back to article SSD belonging to Euro-cloud Scaleway was stolen from back of a truck, then turned up on YouTube

It sounds like a "dog ate my homework" excuse for the cloud age, but Euro-cloud Scaleway says one of its solid-state disks was stolen from a truck, turned up in the hands of a YouTuber, and has now made its way back home. A Saturday post by CEO Yann Lechelle revealed that over a year ago, a disk was stolen while in transit …

  1. Potemkine! Silver badge

    That's a weird story. One SSD stolen? Ending in the end of a Youtuber working on data persistence? What a coincidence.

    1. Blazde Silver badge

      Have to be honest if I saw one single SSD perched on the back of an otherwise empty truck I'd be tempted to take it. That's just screaming 'nobody cares about me'.

      1. simkin

        Does it scream "it's mine"?

        If no, why even think about touching it?

    2. low_resolution_foxxes Silver badge

      Did they ever mention what kind of truck it "went missing" from?

      Logistics carriers (in particular package companies, imagine UPS/DHL/etc.) often end up with 40ft containers full of undelivered packages, your contract with them usually even says that after X attempts to deliver, the package is legally there's and they basically just sell the contents onto a weird community of people who basically buy the packages in bulk, with the intention of selling the contents, or for weirder shipments, selling them back to the original shipper.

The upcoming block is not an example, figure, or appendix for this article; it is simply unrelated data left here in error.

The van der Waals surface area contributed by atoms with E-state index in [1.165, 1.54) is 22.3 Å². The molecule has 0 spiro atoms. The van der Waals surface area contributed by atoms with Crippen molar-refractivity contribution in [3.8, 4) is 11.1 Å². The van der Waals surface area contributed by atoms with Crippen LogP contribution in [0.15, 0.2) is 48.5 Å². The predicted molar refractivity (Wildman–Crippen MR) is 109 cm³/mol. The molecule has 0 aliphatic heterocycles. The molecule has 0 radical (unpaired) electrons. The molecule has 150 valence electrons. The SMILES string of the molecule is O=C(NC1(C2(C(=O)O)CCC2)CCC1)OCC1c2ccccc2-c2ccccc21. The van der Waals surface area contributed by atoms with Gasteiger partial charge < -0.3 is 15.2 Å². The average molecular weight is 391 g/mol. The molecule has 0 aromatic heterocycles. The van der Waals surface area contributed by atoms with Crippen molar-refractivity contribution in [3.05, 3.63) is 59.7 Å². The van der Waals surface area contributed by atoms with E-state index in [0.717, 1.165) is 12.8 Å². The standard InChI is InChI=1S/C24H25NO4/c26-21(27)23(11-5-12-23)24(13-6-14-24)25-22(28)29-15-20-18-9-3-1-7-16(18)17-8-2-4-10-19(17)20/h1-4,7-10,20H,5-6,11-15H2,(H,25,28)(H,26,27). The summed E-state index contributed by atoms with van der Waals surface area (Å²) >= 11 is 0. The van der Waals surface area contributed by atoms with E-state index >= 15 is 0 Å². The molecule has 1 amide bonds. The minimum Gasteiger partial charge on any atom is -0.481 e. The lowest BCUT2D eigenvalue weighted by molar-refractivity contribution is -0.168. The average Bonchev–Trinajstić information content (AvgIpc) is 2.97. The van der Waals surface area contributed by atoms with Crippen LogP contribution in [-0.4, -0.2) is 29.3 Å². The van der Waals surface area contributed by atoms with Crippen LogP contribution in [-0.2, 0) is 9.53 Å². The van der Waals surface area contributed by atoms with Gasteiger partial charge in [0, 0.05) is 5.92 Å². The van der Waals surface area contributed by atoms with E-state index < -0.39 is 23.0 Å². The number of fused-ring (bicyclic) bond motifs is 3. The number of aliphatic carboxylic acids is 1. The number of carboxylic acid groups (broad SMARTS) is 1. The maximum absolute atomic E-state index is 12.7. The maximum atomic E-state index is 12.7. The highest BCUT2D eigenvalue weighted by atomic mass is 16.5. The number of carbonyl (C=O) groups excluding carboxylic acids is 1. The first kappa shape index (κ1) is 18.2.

So in that situation, I could well imagine a tech interested in hard drives buying 'lost in transit' hard drives, and then buying one & getting in contact with them. I work in a sales department shipping internationally, and we've probably had 4-5 incidents where packages worth more than £10k just went missing, only to reappear on eBay, or with some weird middleman trying to sell them back to us (with confirmed serial numbers).

      1. mark l 2 Silver badge

        Joe Lycett did a piece on Hermes reselling of 'undeliverable' parcels a couple of years ago. And found that lots of the parcels that were being sold off as undeliverable had clear sender details on them and Hermes had made no attempt to return them back to the sender, like they are supposed to.

        I myself have had a few parcels go missing that were sent with Hermes and every parcel I send has my return address on it, yet never had one of them returned and had to claim for a lost parcel.